Most of my working life has been spent working on motorcycles in some way or another. The most attractive side of this industry, for me, has been the racing side. I took part in the sport for a few years and did fairly well in it considering the little my father and I knew at the time and also considering the budget we did it on. And no matter what I undertake as a new adventure or hobby, I cant seem to get away from the racing. I have, over the years been involved at different levels in the racing world, from racing myself, to helping people with race teams, to eventually managing my own teams. And I say that lightly as it was not teams like you would see in Moto GP or World superbikes, it was just little old me looking after and preparing bikes and managing the practicing, practice days, the race days and riders etc etc. And I must say I did it to a very good level. Over my years I have helped in attaining three championships, three second place championships and multiple podiums and best lap times.
That said, my involvement with it at the moment is purely watching the racing on TV. And with my new found enjoyment of writing blogs, I plan to expand my writing to cover this racing in my blog posts. But to spare those of you who have no interest, I will have separate pages on my website for this, and I hope to be able to continue my life ramblings as per usual. But I need a starting point for my new venture in writing, and this post will be it.
A few years ago, back in South Africa, I undertook a project that many had a desire for, but said couldn’t be done. That was to put a KTM Super Duke motor into the KTM RC8 chassis. Basically to create a non naked Super Duke, but we were gonna take it racing, to take on the Ducati Panigales, that were dominating our BOTTs racing class.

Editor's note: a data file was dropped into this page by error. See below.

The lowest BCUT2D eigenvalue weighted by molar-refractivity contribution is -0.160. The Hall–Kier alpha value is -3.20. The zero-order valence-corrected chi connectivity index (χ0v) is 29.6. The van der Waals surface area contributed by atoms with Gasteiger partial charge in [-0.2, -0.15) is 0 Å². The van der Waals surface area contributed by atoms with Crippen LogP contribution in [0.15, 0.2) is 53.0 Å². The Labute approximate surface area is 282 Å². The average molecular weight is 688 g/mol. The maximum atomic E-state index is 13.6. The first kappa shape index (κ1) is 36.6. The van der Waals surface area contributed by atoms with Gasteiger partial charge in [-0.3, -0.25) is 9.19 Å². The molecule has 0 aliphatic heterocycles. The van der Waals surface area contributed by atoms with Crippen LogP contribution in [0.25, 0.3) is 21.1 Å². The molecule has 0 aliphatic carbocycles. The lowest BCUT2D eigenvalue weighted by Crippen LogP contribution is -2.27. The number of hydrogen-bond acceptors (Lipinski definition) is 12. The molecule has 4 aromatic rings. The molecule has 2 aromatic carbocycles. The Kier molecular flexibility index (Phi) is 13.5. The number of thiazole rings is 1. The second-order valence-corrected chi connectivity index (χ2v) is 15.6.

We already had the RC8 race bike, as that was our weapon of choice for the 2016 race season, but it was really tired and slow, just getting eaten up on the straight away. The KTM RC8 chassis is one of the sweetest handling, and the looks of the RC8 are amazing. But it lacked so much in the power department. The newer V-twins have in the region of 170BHP (brake horse power). So no matter how fast my pilot could ride into and out of turns, it was all lost in a matter of seconds going down the straights. So we had a rolling chassis to work with, now we needed a donor 1290 super duke. We managed to find one that was written off cosmetically and so I stripped out the motor and electronics. I had looked on the web for information and ideas but couldn’t find anything. So to the best of my knowledge, I was the first one to do this.